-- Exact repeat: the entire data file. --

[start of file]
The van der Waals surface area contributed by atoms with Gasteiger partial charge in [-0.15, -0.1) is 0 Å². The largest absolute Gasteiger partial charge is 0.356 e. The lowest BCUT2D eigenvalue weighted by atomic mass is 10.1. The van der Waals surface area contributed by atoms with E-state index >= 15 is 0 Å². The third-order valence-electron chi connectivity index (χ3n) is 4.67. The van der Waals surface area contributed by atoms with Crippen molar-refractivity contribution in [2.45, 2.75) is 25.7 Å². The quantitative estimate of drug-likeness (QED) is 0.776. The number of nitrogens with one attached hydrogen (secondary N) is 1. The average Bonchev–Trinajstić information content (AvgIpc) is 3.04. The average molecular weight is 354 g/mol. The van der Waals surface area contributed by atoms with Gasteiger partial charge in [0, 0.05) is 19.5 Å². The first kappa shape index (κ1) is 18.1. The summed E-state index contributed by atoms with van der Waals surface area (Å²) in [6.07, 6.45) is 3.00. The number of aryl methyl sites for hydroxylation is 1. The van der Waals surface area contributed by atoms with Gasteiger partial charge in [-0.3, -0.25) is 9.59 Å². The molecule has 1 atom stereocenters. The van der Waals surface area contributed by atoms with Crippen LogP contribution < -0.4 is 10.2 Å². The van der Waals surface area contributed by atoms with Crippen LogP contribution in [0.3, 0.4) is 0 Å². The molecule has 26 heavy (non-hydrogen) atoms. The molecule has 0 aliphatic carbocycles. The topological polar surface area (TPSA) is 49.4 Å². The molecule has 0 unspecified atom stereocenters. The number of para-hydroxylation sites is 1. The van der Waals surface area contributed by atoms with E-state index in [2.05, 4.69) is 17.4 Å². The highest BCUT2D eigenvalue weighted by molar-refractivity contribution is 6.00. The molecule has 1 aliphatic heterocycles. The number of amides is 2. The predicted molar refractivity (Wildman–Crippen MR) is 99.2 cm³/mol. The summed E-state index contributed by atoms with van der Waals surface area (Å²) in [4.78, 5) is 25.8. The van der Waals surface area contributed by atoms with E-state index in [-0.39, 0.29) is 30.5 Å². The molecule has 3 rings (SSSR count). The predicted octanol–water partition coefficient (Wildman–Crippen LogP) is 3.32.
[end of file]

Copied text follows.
The van der Waals surface area contributed by atoms with Gasteiger partial charge in [-0.15, -0.1) is 0 Å². The largest absolute Gasteiger partial charge is 0.356 e. The lowest BCUT2D eigenvalue weighted by atomic mass is 10.1. The van der Waals surface area contributed by atoms with E-state index >= 15 is 0 Å². The third-order valence-electron chi connectivity index (χ3n) is 4.67. The van der Waals surface area contributed by atoms with Crippen molar-refractivity contribution in [2.45, 2.75) is 25.7 Å². The quantitative estimate of drug-likeness (QED) is 0.776. The number of nitrogens with one attached hydrogen (secondary N) is 1. The average Bonchev–Trinajstić information content (AvgIpc) is 3.04. The average molecular weight is 354 g/mol. The van der Waals surface area contributed by atoms with Gasteiger partial charge in [0, 0.05) is 19.5 Å². The first kappa shape index (κ1) is 18.1. The summed E-state index contributed by atoms with van der Waals surface area (Å²) in [6.07, 6.45) is 3.00. The number of aryl methyl sites for hydroxylation is 1. The van der Waals surface area contributed by atoms with Gasteiger partial charge in [-0.3, -0.25) is 9.59 Å². The molecule has 1 atom stereocenters. The van der Waals surface area contributed by atoms with Crippen LogP contribution < -0.4 is 10.2 Å². The van der Waals surface area contributed by atoms with Crippen LogP contribution in [0.3, 0.4) is 0 Å². The molecule has 26 heavy (non-hydrogen) atoms. The molecule has 0 aliphatic carbocycles. The topological polar surface area (TPSA) is 49.4 Å². The molecule has 0 unspecified atom stereocenters. The number of para-hydroxylation sites is 1. The van der Waals surface area contributed by atoms with E-state index in [2.05, 4.69) is 17.4 Å². The highest BCUT2D eigenvalue weighted by molar-refractivity contribution is 6.00. The molecule has 1 aliphatic heterocycles. The number of amides is 2. The predicted molar refractivity (Wildman–Crippen MR) is 99.2 cm³/mol. The summed E-state index contributed by atoms with van der Waals surface area (Å²) in [4.78, 5) is 25.8. The van der Waals surface area contributed by atoms with E-state index in [-0.39, 0.29) is 30.5 Å². The molecule has 3 rings (SSSR count). The predicted octanol–water partition coefficient (Wildman–Crippen LogP) is 3.32.